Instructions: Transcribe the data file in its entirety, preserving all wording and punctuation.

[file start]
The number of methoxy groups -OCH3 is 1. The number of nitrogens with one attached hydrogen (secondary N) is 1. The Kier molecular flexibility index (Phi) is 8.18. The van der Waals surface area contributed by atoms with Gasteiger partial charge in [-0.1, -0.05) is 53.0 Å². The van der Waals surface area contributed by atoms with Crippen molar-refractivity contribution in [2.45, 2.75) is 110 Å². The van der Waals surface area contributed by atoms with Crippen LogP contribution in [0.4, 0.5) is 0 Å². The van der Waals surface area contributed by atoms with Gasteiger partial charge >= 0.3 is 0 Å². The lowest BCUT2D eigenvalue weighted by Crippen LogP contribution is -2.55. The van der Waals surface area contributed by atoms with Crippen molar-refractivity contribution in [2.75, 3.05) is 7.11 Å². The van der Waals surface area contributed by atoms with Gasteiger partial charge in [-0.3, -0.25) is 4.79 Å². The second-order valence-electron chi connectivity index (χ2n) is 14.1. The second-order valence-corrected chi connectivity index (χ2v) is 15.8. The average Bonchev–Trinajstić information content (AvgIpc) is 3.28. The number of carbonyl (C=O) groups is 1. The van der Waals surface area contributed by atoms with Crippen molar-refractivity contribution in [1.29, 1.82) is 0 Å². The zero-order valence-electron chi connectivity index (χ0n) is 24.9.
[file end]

The number of methoxy groups -OCH3 is 1. The number of nitrogens with one attached hydrogen (secondary N) is 1. The Kier molecular flexibility index (Phi) is 8.18. The van der Waals surface area contributed by atoms with Gasteiger partial charge in [-0.1, -0.05) is 53.0 Å². The van der Waals surface area contributed by atoms with Crippen molar-refractivity contribution in [2.45, 2.75) is 110 Å². The van der Waals surface area contributed by atoms with Crippen LogP contribution in [0.4, 0.5) is 0 Å². The van der Waals surface area contributed by atoms with Gasteiger partial charge >= 0.3 is 0 Å². The lowest BCUT2D eigenvalue weighted by Crippen LogP contribution is -2.55. The van der Waals surface area contributed by atoms with Crippen molar-refractivity contribution in [2.75, 3.05) is 7.11 Å². The van der Waals surface area contributed by atoms with Gasteiger partial charge in [-0.3, -0.25) is 4.79 Å². The second-order valence-electron chi connectivity index (χ2n) is 14.1. The second-order valence-corrected chi connectivity index (χ2v) is 15.8. The average Bonchev–Trinajstić information content (AvgIpc) is 3.28. The number of carbonyl (C=O) groups is 1. The van der Waals surface area contributed by atoms with Crippen molar-refractivity contribution in [1.29, 1.82) is 0 Å². The zero-order valence-electron chi connectivity index (χ0n) is 24.9.